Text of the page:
/ Modified jul 10, 2015 3:11 p.m.

Judge: Family Can Sue Border Patrol Agent Who Shot Teen

Rock-throwing incident at border fence in Nogales left Mexican youth dead with mutiple wounds.

Nogales Border SPOT A view of Nogales, Ariz. and Nogales, Mexico.
AZPM Staff


By Kate Sheehy, Fronteras Desk

A federal judge ruled Friday that a U.S. Border Patrol agent can be sued for the shooting death of a Mexican teen.

U.S. District Judge Raner Collins ruled that Jose Antonio Elena Rodriguez had civil rights protection under the 4th amendment. Border Patrol agent Lonnie Swartz was in Nogales, Ariz., when he shot Rodriguez on the other side of the border fence in 2012.

Lee Gelernt, a lawyer with the ACLU, argued the case for Rodriguez’s family, and he said if the judge had ruled differently, it would have essentially set up a constitution-free zone, "where a border agent standing on U.S. soil could simply fire at Mexican citizens on the other side of the fence, and there would be no constitutional retribution."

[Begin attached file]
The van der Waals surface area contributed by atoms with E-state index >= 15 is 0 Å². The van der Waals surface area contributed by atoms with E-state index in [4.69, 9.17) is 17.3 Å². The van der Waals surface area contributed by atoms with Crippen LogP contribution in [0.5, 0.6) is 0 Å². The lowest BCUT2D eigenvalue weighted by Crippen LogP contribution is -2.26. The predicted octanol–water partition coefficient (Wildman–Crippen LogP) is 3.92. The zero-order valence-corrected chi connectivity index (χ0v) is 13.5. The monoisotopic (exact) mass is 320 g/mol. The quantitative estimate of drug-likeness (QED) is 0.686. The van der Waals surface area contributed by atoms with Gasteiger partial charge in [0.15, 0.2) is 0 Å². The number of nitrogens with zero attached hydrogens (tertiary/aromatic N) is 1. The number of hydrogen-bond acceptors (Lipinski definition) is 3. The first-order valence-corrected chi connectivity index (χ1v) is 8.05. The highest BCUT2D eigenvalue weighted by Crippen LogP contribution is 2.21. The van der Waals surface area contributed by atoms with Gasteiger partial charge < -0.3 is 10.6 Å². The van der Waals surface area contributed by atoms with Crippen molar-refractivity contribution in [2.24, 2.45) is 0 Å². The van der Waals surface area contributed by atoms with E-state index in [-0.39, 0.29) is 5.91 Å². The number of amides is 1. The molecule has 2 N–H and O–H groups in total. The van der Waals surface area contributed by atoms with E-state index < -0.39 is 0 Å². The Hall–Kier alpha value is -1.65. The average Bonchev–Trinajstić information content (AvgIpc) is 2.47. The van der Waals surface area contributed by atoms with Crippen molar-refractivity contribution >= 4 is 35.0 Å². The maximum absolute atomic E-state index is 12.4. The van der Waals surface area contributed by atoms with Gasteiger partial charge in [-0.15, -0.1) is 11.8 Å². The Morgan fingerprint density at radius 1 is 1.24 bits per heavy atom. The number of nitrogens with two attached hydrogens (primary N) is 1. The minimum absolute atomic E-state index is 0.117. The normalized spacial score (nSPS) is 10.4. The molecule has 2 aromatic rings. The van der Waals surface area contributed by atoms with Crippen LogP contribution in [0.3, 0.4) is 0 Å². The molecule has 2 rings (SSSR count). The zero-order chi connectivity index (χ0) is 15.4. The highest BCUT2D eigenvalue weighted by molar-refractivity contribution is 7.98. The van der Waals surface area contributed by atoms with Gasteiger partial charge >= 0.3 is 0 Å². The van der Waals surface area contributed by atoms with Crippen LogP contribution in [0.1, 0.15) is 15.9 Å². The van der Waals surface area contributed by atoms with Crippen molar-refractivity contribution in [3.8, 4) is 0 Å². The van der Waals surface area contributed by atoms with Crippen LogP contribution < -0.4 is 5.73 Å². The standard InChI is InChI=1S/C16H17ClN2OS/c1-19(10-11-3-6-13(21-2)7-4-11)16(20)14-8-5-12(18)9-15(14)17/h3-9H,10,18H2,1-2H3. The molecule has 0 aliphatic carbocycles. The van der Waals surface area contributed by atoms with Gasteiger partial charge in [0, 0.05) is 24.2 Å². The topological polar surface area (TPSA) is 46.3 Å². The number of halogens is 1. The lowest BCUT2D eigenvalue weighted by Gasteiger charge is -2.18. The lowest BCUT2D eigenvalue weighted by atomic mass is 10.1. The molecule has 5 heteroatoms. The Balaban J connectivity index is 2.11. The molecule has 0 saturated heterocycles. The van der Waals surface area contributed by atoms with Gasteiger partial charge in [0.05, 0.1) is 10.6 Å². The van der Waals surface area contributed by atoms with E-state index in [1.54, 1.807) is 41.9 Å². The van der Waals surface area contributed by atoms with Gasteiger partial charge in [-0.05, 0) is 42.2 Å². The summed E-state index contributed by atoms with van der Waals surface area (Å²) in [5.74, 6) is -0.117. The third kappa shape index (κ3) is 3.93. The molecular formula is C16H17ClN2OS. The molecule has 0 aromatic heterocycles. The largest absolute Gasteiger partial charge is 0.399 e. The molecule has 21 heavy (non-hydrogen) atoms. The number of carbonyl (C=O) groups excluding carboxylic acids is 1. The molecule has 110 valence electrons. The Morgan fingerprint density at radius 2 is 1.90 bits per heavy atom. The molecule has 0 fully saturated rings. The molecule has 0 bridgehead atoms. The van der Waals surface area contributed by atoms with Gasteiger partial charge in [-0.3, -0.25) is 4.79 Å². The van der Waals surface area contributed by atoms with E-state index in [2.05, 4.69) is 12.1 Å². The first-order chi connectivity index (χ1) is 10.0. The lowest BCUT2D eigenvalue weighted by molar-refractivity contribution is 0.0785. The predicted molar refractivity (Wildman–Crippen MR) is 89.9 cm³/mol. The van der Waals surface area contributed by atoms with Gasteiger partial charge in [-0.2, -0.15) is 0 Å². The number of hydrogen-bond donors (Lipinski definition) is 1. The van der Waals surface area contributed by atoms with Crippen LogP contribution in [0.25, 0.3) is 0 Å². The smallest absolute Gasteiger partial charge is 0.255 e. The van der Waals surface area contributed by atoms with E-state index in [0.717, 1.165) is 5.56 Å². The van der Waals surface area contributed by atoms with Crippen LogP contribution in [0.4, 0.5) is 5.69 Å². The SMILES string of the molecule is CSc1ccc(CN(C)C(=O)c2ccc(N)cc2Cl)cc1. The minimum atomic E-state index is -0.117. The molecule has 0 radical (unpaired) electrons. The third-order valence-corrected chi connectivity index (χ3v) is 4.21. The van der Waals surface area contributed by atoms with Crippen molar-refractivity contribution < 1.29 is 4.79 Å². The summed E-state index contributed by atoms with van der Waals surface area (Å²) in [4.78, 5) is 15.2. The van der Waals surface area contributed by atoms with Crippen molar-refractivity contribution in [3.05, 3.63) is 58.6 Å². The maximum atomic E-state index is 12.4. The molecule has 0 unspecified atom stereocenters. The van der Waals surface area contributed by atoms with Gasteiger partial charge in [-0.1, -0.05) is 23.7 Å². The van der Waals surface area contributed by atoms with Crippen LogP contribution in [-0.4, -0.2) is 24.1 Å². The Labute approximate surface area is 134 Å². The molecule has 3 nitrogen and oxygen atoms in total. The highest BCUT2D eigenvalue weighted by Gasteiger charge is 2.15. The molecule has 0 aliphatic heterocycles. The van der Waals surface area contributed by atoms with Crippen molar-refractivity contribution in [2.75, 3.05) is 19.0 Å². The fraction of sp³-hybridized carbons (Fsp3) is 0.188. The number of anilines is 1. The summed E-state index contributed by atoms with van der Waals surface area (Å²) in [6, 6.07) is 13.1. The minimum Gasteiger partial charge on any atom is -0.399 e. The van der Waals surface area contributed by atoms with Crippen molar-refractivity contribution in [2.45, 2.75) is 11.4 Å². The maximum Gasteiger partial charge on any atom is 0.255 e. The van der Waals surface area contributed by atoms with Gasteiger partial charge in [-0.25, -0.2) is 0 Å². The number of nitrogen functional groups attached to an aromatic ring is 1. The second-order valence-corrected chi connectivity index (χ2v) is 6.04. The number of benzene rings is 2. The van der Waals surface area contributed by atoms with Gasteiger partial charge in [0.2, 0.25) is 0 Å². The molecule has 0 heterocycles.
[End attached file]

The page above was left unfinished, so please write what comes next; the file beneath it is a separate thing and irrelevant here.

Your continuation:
Shawn Moran of the National Border Patrol Council said the ruling will cause agents to hesitate taking action.

"And that is a very dangerous situation," Moran said. "Border Patrol agents need to be able to defend themselves against assaults, even when they’re occurring from Mexico."

The Border Patrol said Rodriguez was part of a group throwing rocks at agents. His family and others said he was not involved and was moving away from the fence when shot.

In a similar case in Texas, a federal appeals court ruled the family of another Mexican teen shot by a federal agent could not sue.

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